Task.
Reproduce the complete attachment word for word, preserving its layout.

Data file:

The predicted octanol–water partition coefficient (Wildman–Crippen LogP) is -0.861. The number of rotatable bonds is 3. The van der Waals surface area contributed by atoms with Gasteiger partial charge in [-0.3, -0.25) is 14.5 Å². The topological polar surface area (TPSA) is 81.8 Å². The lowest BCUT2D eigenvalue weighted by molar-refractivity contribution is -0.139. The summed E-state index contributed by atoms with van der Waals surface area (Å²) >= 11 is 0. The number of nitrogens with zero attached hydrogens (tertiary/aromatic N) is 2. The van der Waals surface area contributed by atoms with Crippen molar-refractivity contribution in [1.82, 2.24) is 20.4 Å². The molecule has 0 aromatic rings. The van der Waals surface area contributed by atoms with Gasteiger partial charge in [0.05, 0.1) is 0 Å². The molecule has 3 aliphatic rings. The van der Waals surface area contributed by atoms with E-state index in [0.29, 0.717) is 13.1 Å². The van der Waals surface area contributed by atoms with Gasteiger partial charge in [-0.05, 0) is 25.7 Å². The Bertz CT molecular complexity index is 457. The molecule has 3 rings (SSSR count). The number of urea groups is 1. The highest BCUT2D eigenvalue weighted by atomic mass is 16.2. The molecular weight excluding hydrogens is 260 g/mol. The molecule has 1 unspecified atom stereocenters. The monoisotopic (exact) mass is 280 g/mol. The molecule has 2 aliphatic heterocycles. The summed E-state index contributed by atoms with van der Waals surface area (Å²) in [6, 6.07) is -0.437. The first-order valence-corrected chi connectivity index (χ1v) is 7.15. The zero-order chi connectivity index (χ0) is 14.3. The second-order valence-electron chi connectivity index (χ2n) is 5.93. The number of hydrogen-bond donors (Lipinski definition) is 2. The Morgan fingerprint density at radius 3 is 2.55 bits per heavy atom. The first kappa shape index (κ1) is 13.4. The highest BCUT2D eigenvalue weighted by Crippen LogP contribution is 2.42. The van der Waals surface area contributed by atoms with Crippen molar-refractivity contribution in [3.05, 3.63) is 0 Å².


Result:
The predicted octanol–water partition coefficient (Wildman–Crippen LogP) is -0.861. The number of rotatable bonds is 3. The van der Waals surface area contributed by atoms with Gasteiger partial charge in [-0.3, -0.25) is 14.5 Å². The topological polar surface area (TPSA) is 81.8 Å². The lowest BCUT2D eigenvalue weighted by molar-refractivity contribution is -0.139. The summed E-state index contributed by atoms with van der Waals surface area (Å²) >= 11 is 0. The number of nitrogens with zero attached hydrogens (tertiary/aromatic N) is 2. The van der Waals surface area contributed by atoms with Crippen molar-refractivity contribution in [1.82, 2.24) is 20.4 Å². The molecule has 0 aromatic rings. The van der Waals surface area contributed by atoms with Gasteiger partial charge in [0.05, 0.1) is 0 Å². The molecule has 3 aliphatic rings. The van der Waals surface area contributed by atoms with E-state index in [0.29, 0.717) is 13.1 Å². The van der Waals surface area contributed by atoms with Gasteiger partial charge in [-0.05, 0) is 25.7 Å². The Bertz CT molecular complexity index is 457. The molecule has 3 rings (SSSR count). The number of urea groups is 1. The highest BCUT2D eigenvalue weighted by atomic mass is 16.2. The molecular weight excluding hydrogens is 260 g/mol. The molecule has 1 unspecified atom stereocenters. The monoisotopic (exact) mass is 280 g/mol. The molecule has 2 aliphatic heterocycles. The summed E-state index contributed by atoms with van der Waals surface area (Å²) in [6, 6.07) is -0.437. The first-order valence-corrected chi connectivity index (χ1v) is 7.15. The zero-order chi connectivity index (χ0) is 14.3. The second-order valence-electron chi connectivity index (χ2n) is 5.93. The number of hydrogen-bond donors (Lipinski definition) is 2. The Morgan fingerprint density at radius 3 is 2.55 bits per heavy atom. The first kappa shape index (κ1) is 13.4. The highest BCUT2D eigenvalue weighted by Crippen LogP contribution is 2.42. The van der Waals surface area contributed by atoms with Crippen molar-refractivity contribution in [3.05, 3.63) is 0 Å².